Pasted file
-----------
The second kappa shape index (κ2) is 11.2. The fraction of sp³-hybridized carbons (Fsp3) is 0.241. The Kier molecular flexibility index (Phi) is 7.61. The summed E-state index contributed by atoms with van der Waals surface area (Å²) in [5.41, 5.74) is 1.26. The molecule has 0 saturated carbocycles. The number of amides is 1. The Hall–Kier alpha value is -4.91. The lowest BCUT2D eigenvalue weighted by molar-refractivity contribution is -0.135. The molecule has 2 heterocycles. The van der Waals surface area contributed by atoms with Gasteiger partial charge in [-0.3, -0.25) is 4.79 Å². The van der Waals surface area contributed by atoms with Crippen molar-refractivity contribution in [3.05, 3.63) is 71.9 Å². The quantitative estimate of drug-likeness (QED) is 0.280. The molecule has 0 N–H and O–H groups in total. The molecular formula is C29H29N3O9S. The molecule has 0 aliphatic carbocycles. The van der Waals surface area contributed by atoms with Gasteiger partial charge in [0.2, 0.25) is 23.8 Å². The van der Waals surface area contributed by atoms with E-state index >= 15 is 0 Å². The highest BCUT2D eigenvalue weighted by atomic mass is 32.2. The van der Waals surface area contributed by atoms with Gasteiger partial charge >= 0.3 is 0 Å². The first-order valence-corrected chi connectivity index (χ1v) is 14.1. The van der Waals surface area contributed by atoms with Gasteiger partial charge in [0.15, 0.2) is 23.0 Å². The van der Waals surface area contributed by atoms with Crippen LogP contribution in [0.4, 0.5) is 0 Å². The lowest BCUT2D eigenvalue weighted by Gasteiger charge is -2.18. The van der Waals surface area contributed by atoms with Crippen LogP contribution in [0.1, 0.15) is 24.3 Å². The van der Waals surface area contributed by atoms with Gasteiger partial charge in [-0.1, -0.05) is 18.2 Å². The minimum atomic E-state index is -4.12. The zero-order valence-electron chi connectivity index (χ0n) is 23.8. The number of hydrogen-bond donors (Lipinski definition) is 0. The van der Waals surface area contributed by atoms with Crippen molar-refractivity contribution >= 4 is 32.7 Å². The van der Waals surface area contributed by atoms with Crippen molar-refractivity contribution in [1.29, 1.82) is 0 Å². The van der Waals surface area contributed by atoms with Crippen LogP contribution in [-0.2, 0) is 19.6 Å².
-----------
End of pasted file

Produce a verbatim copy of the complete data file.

The second kappa shape index (κ2) is 11.2. The fraction of sp³-hybridized carbons (Fsp3) is 0.241. The Kier molecular flexibility index (Phi) is 7.61. The summed E-state index contributed by atoms with van der Waals surface area (Å²) in [5.41, 5.74) is 1.26. The molecule has 0 saturated carbocycles. The number of amides is 1. The Hall–Kier alpha value is -4.91. The lowest BCUT2D eigenvalue weighted by molar-refractivity contribution is -0.135. The molecule has 2 heterocycles. The van der Waals surface area contributed by atoms with Gasteiger partial charge in [-0.3, -0.25) is 4.79 Å². The van der Waals surface area contributed by atoms with Crippen molar-refractivity contribution in [3.05, 3.63) is 71.9 Å². The quantitative estimate of drug-likeness (QED) is 0.280. The molecule has 0 N–H and O–H groups in total. The molecular formula is C29H29N3O9S. The molecule has 0 aliphatic carbocycles. The van der Waals surface area contributed by atoms with Gasteiger partial charge in [0.2, 0.25) is 23.8 Å². The van der Waals surface area contributed by atoms with E-state index >= 15 is 0 Å². The highest BCUT2D eigenvalue weighted by atomic mass is 32.2. The van der Waals surface area contributed by atoms with Gasteiger partial charge >= 0.3 is 0 Å². The first-order valence-corrected chi connectivity index (χ1v) is 14.1. The van der Waals surface area contributed by atoms with Gasteiger partial charge in [0.15, 0.2) is 23.0 Å². The van der Waals surface area contributed by atoms with Crippen LogP contribution in [0.4, 0.5) is 0 Å². The lowest BCUT2D eigenvalue weighted by Gasteiger charge is -2.18. The van der Waals surface area contributed by atoms with Crippen LogP contribution in [0.1, 0.15) is 24.3 Å². The van der Waals surface area contributed by atoms with Gasteiger partial charge in [-0.1, -0.05) is 18.2 Å². The minimum atomic E-state index is -4.12. The zero-order valence-electron chi connectivity index (χ0n) is 23.8. The number of hydrogen-bond donors (Lipinski definition) is 0. The van der Waals surface area contributed by atoms with Crippen molar-refractivity contribution >= 4 is 32.7 Å². The van der Waals surface area contributed by atoms with Crippen molar-refractivity contribution in [1.29, 1.82) is 0 Å². The van der Waals surface area contributed by atoms with Crippen LogP contribution in [-0.2, 0) is 19.6 Å².